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Updated Tuesday, March 5.
State budget prep also to begin
The North Carolina House voted Monday night on its version of Senate Bill 10 — the Government Reorganization and Efficiency Act — setting up what promises to be a contentious negotiation between the two chambers.
According to a report from WRAL, the vote was 71-43 in favor of the measure. Two Republican mountain lawmakers — Rep. Chuck McGrady, of Hendersonville, and Rep. Nathan Ramsey, of Fairview — joined those opposing the move.
Last week, as the House leadership unveiled its rewrite of the bill, Sen. Tom Apodaca (R-Hendersonville), who helped write the bill, promised a fight over the changes at the of end brief remarks to the House Commerce and Job Development Committee.
“Mr. Chairman, I don’t know what to say. This is nothing like what we sent over, so I’d be wasting the House’s time if I spoke about it,” Apodaca said, concluding his short, blistering critique of the House changes.
Then, as he began to leave, Apodaca turned to the committee’s leadership, including vice-chair Rep. Tim Moffitt (R-Asheville), and added, “I just look forward to seeing the conference committee.”
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Apodaca said his main complaint to the House version was that it strikes language that would fire 12 special superior court judges.
Other parts of the bill, including the elimination of dozens of obsolete and rarely convened boards and commissions remain the same, but the House tweaked sections of the bill, that under the Senate version would have replaced the entire Environmental Management Commission, to keep four current members on the 19-member panel that oversees environmental rules and polices.
The only member of the EMC from the western part of the state is longtime Valdese Town Manager Jeffrey Morse, from Burke County. His term, which expires on June 30, 2015, would end this year under both versions of the bill.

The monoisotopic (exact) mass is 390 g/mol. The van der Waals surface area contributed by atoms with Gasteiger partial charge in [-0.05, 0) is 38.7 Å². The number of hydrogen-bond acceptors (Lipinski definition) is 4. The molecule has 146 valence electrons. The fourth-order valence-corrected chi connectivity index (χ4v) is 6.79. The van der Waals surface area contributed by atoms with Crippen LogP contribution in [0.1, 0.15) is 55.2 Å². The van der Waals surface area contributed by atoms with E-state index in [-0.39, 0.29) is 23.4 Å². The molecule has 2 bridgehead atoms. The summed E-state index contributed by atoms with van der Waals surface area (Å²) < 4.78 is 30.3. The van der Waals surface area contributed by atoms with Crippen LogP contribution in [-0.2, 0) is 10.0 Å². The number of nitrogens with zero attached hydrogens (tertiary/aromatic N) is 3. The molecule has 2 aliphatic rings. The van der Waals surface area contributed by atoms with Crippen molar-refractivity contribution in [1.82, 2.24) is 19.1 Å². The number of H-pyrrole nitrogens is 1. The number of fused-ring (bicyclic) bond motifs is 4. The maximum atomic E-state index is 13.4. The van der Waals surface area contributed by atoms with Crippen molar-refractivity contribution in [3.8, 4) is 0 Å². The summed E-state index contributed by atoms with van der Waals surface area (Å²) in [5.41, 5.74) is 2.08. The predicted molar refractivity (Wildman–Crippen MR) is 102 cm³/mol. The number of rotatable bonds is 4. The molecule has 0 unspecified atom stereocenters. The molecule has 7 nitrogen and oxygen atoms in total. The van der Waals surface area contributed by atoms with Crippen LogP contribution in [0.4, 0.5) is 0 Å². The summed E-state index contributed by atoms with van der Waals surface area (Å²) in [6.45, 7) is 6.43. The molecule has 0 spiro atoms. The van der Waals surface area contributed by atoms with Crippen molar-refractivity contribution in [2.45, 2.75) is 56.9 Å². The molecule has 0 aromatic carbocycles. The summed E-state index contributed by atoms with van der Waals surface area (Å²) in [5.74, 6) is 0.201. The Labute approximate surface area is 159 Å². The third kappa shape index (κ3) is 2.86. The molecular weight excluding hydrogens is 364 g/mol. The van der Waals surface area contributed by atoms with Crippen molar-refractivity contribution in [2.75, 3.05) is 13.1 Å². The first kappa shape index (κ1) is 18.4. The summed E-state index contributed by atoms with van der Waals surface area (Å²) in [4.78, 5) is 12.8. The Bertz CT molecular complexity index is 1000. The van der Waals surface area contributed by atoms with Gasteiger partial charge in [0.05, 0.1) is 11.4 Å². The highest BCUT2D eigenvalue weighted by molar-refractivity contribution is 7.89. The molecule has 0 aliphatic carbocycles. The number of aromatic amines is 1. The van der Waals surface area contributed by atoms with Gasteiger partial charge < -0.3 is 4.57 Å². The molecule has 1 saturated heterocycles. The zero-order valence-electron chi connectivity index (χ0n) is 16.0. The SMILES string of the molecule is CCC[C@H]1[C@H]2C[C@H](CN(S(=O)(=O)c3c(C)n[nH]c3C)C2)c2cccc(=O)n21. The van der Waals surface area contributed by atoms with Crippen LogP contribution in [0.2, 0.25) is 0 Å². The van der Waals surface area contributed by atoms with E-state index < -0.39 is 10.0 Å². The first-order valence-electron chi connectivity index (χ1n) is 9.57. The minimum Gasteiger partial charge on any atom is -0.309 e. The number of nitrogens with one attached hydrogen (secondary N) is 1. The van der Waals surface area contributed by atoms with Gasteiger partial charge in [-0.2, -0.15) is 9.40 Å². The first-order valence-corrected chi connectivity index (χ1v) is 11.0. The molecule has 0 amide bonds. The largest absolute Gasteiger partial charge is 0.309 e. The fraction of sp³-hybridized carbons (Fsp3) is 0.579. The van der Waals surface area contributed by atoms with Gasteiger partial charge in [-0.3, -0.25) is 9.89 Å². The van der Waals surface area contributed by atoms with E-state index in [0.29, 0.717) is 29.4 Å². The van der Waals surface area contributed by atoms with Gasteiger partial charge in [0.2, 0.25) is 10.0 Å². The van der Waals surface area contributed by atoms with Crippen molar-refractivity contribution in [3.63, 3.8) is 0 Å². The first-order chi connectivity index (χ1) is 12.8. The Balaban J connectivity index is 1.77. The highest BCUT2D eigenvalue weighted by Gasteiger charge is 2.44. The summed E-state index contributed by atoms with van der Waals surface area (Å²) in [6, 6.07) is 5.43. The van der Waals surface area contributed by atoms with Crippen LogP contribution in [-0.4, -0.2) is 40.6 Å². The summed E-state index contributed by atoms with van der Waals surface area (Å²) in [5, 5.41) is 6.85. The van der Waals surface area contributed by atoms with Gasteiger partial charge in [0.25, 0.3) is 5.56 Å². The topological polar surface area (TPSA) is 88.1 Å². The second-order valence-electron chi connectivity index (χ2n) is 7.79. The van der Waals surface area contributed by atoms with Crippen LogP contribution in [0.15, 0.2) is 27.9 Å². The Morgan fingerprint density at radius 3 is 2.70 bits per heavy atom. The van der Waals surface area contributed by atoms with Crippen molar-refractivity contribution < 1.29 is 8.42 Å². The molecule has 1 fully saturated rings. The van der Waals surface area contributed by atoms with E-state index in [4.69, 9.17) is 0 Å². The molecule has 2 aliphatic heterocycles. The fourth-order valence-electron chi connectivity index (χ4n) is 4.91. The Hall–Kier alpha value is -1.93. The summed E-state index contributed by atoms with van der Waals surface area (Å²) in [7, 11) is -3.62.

The House version of S10 initially removed language in the Senate’s to replace current members of the North Carolina Utilities Commission, but an amendment by Rep. Mike Hager (R-Rutherfordton) that restored the Senate’s language firing the commissioners, was approved by the committee.
Much of the legislative week ahead will be in preparation for drafting a state budget with appropriations committees scheduled to continue work on program reviews and potential funding changes, but at least one other controversial piece of legislation is expected to surface.
House Speaker Thom Tillis told a gathering of conservatives in Raleigh on Friday that the process of moving legislation on Voter ID bill would start this week.
McCrory pays WNC a visit, weighs in on payday lending
Pat McCory’s trip last week to the North Carolina mountains included a number of photo ops — from reading to school children in Flat Rock to a visit with Rev. Billy Graham in Montreat. It also included at least one major policy disagreement with a key local legislator.
During his swing through Buncombe County, the governor finally weighed in on legislation to allow payday lenders back into the state, saying he had serious reservations about the measure, which recently earned a full-throated endorsement from Apodaca.
New bills filed: Guns, schools, specialty plates, tax credit
WNC lawmakers also upped their sponsorship of new bills recently.
Sen. Ralph Hise (R-Spruce Pine) is a primary sponsor of newly introduced legislation to allow trained personnel and volunteers to carry concealed firearms at private schools and places of worship. Hise also is co-sponsor of a bill to create a new accountability board that would review how government and non-government agencies spend tax dollars.
Sen. Jim Davis (R-Franklin) found a way to say Macon County without saying it in a piece of legislation aimed at giving higher teacher allotments to K-12 schools in sparsely populated areas where consolidation isn’t practical.
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One qualification limits the additional funds to counties “containing more than 150,000 acres of National Forest.” According to the U.S. Forest Service’s 2011 survey of lands, Macon County is the only county in the state to meet the definition. The legislation would aid efforts to shore up the cash-strapped county’s support for the isolated Nantahala K-12 school.
Republican Rep. Roger West, of Murphy, and Democratic Rep. Joe Sam Queen, of Waynesville, proved that there’s still bipartisan agreement on some things in Raleigh, in this case a fish. Both are primary sponsors of a bill for a specialty plate honoring the native Brook Trout. Fees collected for the $30 specialty plate would be used by the state Wildlife Resources Commission for public access and habitat protection of Brook Trout waters.
Queen is also one of four Democrats who sponsored legislation to extend the sunset of the state’s Earned Income Tax Credit to 2019. GOP leaders have said they don’t want to extend the tax credit, which expires on Jan. 1, 2014.